Our goal is to utilise the natural resources we have been entrusted with in a sustainable manner, whilst maximising the utilisation of geothermal fluid, extracted from geothermal systems and supporting multi-purpose utilisation. We support research, development and effective procedures to increase expertise in the field of geoscience.
We continually assess the status of the resource with extensive monitoring. Our monitoring plan takes important environmental factors into account in each area and can vary between areas and/or the type of utilisation. The chemical composition of drinking water and geothermal fluid is closely monitored and a number of factors including temperature, pressure, and conductivity and ground water levels are continuously monitored. The quantity of extracted fluid is registered and monitoring results are used to assess any potential strain on the geothermal resource. Action is subsequently taken if needed
HS Orka owns and operates two geothermal power plants on the Reykjanes Peninsula; the Reykjanes and Svartsengi Power Plants. The conditions in the area are challenging due to high salinity levels, mineral deposits and corrosion. A mixture of solution-based thinking, research and development has ensured the successful utilisation of the resource throughout the last 40 years.
Geothermal utilisation began at Svartsengi in 1977 when domestic heating was connected to houses in the Grindavík area and electricity production began a year later when the first turbine (installed capacity: 1 MW) came online.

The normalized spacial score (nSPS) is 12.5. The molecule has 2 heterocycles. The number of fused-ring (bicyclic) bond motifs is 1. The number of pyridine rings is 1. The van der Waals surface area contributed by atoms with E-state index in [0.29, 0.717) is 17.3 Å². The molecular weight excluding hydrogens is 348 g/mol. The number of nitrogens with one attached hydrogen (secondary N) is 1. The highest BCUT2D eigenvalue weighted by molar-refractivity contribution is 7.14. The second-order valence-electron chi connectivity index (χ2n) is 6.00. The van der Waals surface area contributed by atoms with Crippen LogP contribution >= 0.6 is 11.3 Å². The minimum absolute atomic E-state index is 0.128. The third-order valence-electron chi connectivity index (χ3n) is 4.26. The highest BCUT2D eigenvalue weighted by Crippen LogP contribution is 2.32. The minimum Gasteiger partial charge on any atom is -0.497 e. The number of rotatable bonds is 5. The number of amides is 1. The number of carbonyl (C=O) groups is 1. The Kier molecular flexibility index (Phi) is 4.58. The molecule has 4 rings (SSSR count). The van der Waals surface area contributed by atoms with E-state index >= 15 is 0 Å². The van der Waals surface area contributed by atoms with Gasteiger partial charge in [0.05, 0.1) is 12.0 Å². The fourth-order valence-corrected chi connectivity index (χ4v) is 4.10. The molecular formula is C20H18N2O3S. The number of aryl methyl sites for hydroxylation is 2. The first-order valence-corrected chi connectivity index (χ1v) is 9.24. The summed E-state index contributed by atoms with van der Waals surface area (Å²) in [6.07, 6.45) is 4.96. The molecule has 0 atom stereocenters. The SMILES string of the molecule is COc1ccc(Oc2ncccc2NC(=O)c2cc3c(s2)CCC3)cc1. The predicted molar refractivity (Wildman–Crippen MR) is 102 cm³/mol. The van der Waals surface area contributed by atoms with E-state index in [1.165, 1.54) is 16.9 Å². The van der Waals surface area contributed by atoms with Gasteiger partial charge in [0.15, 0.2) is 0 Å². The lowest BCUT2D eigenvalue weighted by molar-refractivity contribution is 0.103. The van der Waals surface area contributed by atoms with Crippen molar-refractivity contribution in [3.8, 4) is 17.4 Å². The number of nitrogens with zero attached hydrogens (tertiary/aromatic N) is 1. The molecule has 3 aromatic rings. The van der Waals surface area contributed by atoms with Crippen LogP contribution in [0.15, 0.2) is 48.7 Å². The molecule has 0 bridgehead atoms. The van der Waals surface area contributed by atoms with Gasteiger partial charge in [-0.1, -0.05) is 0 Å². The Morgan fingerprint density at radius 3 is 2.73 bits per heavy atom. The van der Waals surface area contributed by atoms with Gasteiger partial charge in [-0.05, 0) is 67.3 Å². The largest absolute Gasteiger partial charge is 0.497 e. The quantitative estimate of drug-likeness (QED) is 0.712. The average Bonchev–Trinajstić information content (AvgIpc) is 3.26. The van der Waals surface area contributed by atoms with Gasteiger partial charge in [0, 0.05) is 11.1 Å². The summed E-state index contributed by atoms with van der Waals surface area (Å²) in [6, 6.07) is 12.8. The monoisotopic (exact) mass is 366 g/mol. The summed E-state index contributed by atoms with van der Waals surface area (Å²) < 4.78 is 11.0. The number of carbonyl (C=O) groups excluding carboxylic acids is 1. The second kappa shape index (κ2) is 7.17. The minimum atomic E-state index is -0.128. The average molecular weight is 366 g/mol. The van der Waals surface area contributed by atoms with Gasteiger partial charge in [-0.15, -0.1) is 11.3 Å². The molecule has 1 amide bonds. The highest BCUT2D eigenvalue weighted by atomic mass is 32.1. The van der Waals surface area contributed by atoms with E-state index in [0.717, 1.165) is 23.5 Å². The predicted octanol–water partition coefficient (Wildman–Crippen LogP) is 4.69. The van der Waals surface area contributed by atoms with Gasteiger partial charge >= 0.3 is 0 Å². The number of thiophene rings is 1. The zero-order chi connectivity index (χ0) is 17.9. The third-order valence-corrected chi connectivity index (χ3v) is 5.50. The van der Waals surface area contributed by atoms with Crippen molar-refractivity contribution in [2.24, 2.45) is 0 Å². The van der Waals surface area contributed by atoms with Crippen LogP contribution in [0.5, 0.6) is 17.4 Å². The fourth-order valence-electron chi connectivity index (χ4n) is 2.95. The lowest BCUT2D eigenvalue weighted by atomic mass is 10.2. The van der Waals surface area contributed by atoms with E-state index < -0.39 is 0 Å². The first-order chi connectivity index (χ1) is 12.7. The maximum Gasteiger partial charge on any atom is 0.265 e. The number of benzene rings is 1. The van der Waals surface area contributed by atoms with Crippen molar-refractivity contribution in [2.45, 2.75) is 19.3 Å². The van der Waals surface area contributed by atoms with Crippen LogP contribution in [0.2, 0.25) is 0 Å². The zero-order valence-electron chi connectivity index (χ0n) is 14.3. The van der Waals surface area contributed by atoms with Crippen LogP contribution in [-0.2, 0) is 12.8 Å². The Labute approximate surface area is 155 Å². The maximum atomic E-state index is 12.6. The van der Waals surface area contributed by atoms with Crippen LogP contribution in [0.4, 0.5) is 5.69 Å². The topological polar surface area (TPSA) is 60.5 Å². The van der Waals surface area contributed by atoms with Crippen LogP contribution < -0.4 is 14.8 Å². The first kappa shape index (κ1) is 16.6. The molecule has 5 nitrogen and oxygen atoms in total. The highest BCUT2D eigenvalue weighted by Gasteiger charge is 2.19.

Energy generation in the Svartsengi area was developed in phases up until 2008. Geothermal fluid, at a temperature of 240°C, is used for utilisation and the capacity of the power plant is currently 75 MWe and 190 MWth.
Electricity generation began at Reykjanes in May, 2006 using two 50 MWe steam turbines. Geothermal fluid is utilised at temperatures between 270 and 300°C. Utilisation in the Reykjanes area has brought many challenges including temperature, high salinity levels and large quantities of dissolved minerals. Deposits in wells and pipelines and corrosion problems with equipment have required increased monitoring and maintenance. Extensive research has been conducted on the resource in the last few years to identify possible re-injection areas. Changes were subsequently made to production plans, based on the results of research and monitoring. Re-injection was re-located to an area further away from the production area and continuous monitoring began on temperature and pressure to monitor and ensure the balance between utilisation and re-injection. Production is now finally stable in the area after overcoming a number of challenges and crises over the years.
Fresh water is extracted from lava layers in Lágum in Svartsengi and is distributed in the Suðurnes area (both hot and cold water). Production went according to plan this year and the resource is well monitored as fresh water is our most precious resource.